About Île de la CitéÎle de la Cité is an island, one of two natural islands located on the Seine River. These islands are original core of Paris. People have been living on the island for more than 200 years and this one of the oldest residential parts of Paris. It has an ancient and modern history. In the past the island was mainly used for residential and industrial purposed, however today the police headquarters is here, the Paris Hall of Justice, the hospital Hotel de Villa, and more. Only the western and northern parts were cleared of their inhabitants, and you can also find remains of houses from the 16th century.
In front of the Paris Hall of Justice used to stand here a palace where the kings of France lived. When the monarchy cleared this island and moved to live in different palaces, a vast area was opened and many wide square and streets were built, filled with alleyways and bunches of houses. This area then turn into a dense quarter. Île de la Cité is the most western of the two islands and houses big public buildings like the Notre Dame Cathedral, Sainte-Chapelle Church, the magnificent Police headquarters, the Hall of Justice, and more.
The Island's HistoryIn the year 52 BC a Celtic tribe lived on the island in the name of Parisii, and around it Roman construction slowly began. If we take for example the place where today the Notre Dame is located, in the past this used to be a worship site for the Roman God Jupiter. For remains, you can do some minimal detective work and visit the old crypt in the Notre Dame.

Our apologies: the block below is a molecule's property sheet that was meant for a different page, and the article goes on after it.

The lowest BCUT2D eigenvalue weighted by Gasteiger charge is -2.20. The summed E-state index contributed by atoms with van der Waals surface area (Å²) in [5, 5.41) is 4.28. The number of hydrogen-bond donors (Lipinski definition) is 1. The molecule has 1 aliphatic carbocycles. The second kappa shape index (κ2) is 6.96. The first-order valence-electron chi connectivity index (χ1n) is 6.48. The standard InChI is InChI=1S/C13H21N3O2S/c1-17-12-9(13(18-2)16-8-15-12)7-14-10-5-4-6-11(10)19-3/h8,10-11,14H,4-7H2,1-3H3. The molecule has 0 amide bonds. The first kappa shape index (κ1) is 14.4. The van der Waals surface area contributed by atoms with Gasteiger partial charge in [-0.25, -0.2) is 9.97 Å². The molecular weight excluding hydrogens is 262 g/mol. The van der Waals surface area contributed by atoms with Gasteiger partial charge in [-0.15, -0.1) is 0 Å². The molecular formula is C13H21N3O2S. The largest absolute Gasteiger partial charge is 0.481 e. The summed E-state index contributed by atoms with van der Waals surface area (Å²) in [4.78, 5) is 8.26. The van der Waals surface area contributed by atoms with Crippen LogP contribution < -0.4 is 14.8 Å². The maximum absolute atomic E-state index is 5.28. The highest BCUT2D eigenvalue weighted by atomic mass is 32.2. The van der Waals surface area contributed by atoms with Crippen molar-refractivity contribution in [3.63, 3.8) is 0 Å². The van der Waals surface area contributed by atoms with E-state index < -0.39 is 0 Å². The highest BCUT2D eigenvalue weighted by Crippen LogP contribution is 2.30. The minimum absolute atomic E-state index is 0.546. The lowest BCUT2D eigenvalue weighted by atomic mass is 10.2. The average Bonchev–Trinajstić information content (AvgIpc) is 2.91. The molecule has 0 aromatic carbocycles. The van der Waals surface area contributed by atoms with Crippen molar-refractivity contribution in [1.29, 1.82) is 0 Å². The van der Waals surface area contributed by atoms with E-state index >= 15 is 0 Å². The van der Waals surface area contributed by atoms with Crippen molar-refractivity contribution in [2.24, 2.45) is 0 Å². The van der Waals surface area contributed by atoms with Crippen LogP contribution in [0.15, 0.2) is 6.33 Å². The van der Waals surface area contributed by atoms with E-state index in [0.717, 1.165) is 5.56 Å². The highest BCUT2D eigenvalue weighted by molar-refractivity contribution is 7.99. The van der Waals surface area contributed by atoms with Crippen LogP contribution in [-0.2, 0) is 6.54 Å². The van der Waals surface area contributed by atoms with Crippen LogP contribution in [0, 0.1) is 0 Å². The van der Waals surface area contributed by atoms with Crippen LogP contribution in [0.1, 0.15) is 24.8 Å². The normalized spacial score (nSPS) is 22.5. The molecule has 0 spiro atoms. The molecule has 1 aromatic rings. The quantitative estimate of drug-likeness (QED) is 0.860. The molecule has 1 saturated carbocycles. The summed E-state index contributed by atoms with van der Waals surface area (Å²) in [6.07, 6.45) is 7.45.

At a later period, Christians who were fleeing their homes from barbaric tribes settled here. During the middle ages this island became an important political and military spot.
The oldest residential area to survive until today is "Old Monastery."
Within the construction work that went on here in the 19th century by the Baron Haussmann, the face of the island were changed completed. Haussmann cleared 25,000 residents and placed them elsewhere. He destroyed homes, streets and any building the disrupted the view from the Notre Dame. The square in front of the church was destroyed as well. Haussmann's work was stopped in 1869, before he got a change to destroy ancient remains of the island.
Downstream at the edge of the island, you will find the Wille Glenn (The Green Knight) park, named after King Henry IV.